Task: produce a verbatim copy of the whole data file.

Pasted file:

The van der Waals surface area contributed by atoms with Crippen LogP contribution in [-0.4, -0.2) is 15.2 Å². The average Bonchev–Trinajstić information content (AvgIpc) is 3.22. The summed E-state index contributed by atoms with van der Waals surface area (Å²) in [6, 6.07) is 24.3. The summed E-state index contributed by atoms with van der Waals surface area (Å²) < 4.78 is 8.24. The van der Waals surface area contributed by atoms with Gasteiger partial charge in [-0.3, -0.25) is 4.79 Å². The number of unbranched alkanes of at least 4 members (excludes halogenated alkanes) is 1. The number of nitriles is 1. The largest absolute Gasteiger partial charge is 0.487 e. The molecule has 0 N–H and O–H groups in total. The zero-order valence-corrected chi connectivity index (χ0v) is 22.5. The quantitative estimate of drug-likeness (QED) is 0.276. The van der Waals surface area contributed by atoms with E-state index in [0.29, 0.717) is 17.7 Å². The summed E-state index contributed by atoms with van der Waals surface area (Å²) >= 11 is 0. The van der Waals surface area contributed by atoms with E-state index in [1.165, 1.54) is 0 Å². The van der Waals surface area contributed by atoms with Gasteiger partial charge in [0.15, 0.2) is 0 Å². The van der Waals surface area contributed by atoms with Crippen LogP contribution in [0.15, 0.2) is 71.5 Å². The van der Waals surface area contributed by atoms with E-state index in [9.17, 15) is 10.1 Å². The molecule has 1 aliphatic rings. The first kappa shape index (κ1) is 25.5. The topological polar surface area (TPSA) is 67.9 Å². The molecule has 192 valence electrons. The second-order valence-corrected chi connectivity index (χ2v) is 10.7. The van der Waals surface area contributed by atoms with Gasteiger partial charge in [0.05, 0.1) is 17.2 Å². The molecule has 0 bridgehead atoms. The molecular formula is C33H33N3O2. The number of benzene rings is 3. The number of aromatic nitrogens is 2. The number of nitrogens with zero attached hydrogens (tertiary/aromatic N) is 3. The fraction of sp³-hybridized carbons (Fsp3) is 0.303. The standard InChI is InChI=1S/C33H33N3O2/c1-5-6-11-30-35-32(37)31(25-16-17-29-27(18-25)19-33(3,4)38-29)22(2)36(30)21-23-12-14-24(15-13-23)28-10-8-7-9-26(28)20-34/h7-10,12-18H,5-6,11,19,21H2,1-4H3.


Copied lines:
The van der Waals surface area contributed by atoms with Crippen LogP contribution in [-0.4, -0.2) is 15.2 Å². The average Bonchev–Trinajstić information content (AvgIpc) is 3.22. The summed E-state index contributed by atoms with van der Waals surface area (Å²) in [6, 6.07) is 24.3. The summed E-state index contributed by atoms with van der Waals surface area (Å²) < 4.78 is 8.24. The van der Waals surface area contributed by atoms with Gasteiger partial charge in [-0.3, -0.25) is 4.79 Å². The number of unbranched alkanes of at least 4 members (excludes halogenated alkanes) is 1. The number of nitriles is 1. The largest absolute Gasteiger partial charge is 0.487 e. The molecule has 0 N–H and O–H groups in total. The zero-order valence-corrected chi connectivity index (χ0v) is 22.5. The quantitative estimate of drug-likeness (QED) is 0.276. The van der Waals surface area contributed by atoms with E-state index in [0.29, 0.717) is 17.7 Å². The summed E-state index contributed by atoms with van der Waals surface area (Å²) >= 11 is 0. The van der Waals surface area contributed by atoms with E-state index in [1.165, 1.54) is 0 Å². The van der Waals surface area contributed by atoms with Gasteiger partial charge in [0.15, 0.2) is 0 Å². The van der Waals surface area contributed by atoms with Crippen LogP contribution in [0.15, 0.2) is 71.5 Å². The van der Waals surface area contributed by atoms with E-state index in [9.17, 15) is 10.1 Å². The molecule has 1 aliphatic rings. The first kappa shape index (κ1) is 25.5. The topological polar surface area (TPSA) is 67.9 Å². The molecule has 192 valence electrons. The second-order valence-corrected chi connectivity index (χ2v) is 10.7. The van der Waals surface area contributed by atoms with Gasteiger partial charge in [0.05, 0.1) is 17.2 Å². The molecule has 0 bridgehead atoms. The molecular formula is C33H33N3O2. The number of benzene rings is 3. The number of aromatic nitrogens is 2. The number of nitrogens with zero attached hydrogens (tertiary/aromatic N) is 3. The fraction of sp³-hybridized carbons (Fsp3) is 0.303. The standard InChI is InChI=1S/C33H33N3O2/c1-5-6-11-30-35-32(37)31(25-16-17-29-27(18-25)19-33(3,4)38-29)22(2)36(30)21-23-12-14-24(15-13-23)28-10-8-7-9-26(28)20-34/h7-10,12-18H,5-6,11,19,21H2,1-4H3.